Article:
REVIEW: Tricky – Fall to Pieces

Sure, I know who Tricky is. And how long he has been making music. And I’ve heard his work with people like Massive Attack. But I’m slightly ashamed to say this is the first time I’ve listened to an entire Tricky album. And yet I’m still surprised to learn that Fall to Pieces is his fourteenth studio album. 

It’s safe to say then that I was not ready for the way Tricky leads you through twists and turns, folk strings and country harmonies alongside the trip hop you might expect. Fall To Pieces is full of extraordinary moments of beauty and pain. But with lots of short songs you often feel like you never really get the chance to get into them. 

This is deliberate though. Tricky has said that this album is deceptive, finishing quickly and moving on the next, often stylistically far removed, song.

Let’s take the beginning as an example. ‘Thinking Of’ and ‘Close Now’ set the mood brilliantly. Then all of a sudden, folky strings throw you off course with the intro to ‘Running Off’.

Tricky packs in a whole lot in to Fall To Pieces’ 28 and a half minutes. The passing of time isn’t really relevant though. As Tricky leads you through this complex and poignant journey, it’s about how much you can feel. 

If time spent is more your thing, use it to try and get to the bottom of the lyrics – they’re not all as immediate as “I really hate this fucking pain” on ‘Hate This Pain’. From “Kills when it’s done, throws me around, I always fall for this” to “I make bombs and you know, anyone, Vietnam, I’m black boy and you hear my song” and “Feels like I’m a stone, never cried, calming lack of words” the lyrics are enigmatic, yet always seem to touch on the moments of grief Tricky has concentrated into this album.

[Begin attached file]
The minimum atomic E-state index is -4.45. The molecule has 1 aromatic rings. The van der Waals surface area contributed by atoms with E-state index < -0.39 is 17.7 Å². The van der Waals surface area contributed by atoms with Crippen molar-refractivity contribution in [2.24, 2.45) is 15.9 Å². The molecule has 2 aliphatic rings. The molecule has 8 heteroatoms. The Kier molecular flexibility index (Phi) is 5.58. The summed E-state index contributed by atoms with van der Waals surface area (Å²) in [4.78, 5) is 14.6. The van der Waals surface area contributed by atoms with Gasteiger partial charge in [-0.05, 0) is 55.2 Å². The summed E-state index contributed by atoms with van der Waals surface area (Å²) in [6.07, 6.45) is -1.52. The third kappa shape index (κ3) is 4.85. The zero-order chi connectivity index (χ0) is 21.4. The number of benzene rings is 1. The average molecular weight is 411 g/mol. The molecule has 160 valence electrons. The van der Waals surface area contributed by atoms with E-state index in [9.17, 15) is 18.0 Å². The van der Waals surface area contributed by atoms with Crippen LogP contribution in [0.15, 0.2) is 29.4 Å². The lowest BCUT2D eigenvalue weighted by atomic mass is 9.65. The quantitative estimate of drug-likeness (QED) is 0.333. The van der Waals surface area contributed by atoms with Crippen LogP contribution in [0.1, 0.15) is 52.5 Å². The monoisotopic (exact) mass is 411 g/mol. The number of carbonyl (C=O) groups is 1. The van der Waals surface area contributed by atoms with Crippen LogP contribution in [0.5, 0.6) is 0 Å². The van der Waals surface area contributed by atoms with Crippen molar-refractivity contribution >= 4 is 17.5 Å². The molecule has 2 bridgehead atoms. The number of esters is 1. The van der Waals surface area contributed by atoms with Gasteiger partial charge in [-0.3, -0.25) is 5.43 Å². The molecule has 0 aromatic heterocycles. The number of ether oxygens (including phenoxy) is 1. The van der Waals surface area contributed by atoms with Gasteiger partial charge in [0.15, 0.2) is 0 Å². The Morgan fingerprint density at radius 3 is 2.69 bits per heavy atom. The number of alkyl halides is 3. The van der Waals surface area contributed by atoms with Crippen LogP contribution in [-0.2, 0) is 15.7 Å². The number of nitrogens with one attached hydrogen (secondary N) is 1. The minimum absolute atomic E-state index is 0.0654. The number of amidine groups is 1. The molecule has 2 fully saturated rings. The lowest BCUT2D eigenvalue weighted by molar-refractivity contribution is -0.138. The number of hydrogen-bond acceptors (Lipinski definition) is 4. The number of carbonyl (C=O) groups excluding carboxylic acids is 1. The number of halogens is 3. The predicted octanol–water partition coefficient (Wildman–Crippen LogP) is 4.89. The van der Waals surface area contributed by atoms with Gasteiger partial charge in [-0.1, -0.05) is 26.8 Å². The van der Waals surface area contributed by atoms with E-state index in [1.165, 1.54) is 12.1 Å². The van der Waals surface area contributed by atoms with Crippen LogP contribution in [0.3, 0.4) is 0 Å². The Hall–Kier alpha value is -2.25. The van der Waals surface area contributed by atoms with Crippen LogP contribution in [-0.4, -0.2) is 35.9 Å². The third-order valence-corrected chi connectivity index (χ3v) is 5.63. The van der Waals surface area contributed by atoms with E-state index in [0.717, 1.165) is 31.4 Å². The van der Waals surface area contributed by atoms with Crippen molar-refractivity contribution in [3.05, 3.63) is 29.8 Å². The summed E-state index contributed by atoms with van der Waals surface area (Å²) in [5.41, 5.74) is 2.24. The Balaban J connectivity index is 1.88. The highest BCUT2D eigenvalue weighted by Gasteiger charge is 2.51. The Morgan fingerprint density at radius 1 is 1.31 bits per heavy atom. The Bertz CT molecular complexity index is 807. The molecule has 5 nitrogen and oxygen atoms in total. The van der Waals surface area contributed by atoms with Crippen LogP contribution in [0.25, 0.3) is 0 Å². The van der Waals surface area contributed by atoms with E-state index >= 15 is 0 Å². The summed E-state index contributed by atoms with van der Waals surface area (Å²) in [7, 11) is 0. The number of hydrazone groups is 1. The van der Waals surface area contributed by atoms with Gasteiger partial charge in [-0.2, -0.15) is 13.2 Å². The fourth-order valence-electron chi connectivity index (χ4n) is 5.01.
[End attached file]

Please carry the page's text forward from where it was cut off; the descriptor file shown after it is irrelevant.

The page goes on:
‘I’m in the Doorway’ is the most conventional song. Simple melodies, catchy hooks and a regulation structure. ‘Take Me Shopping’ (with the country vocal and string harmonies I mentioned earlier), ‘Fall Please’ and ‘Chills Me To The Bone’ come close to being ‘proper’ too, and would achieve it were they double the length. But they don’t need to be. Written from “the depths of my despair”, while being enjoyable and showing the album’s more upbeat side, they’re not an emotional place you want to dwell for too long. Tricky is doing you a favour by moving on swiftly.

As the album progresses, these painful moments come thick and fast. The sparse arrangements of ‘Close Now’, the desperately direct ‘Hate This Pain’, confronting the loss of his daughter, and ‘Vietnam’ lay the emotions bare and bring you close to the experience of falling to pieces in the title.

The vocals are fantastic throughout, Oh Land and Marta especially are both asking for further listening in their own right. The latter’s take on the line I’ve already mentioned that sets the album’s whole tone, “from the depths of my despair, I can’t wait to meet you there”, enthralls and unsettles in equal measure. The surprising thing is the lack of Tricky’s own vocals across the album as a whole. Other than those most direct of lyrics on ‘Hate This Pain’, he sings little else, suggesting a moment of catharsis amongst a sea of grief, best delivered through the voice of others. This album must have been real tough for him.

You might see Fall To Pieces as minimal, short changing you, possibly even lazy. I prefer to look at it as a project to put those fallen pieces back together again. Some are chipped and scratched, some lost forever. Things can’t go back to the way they were before and the sense of incompleteness is captured perfectly by Tricky as he grasps for something that once was.

Words by James Spearing

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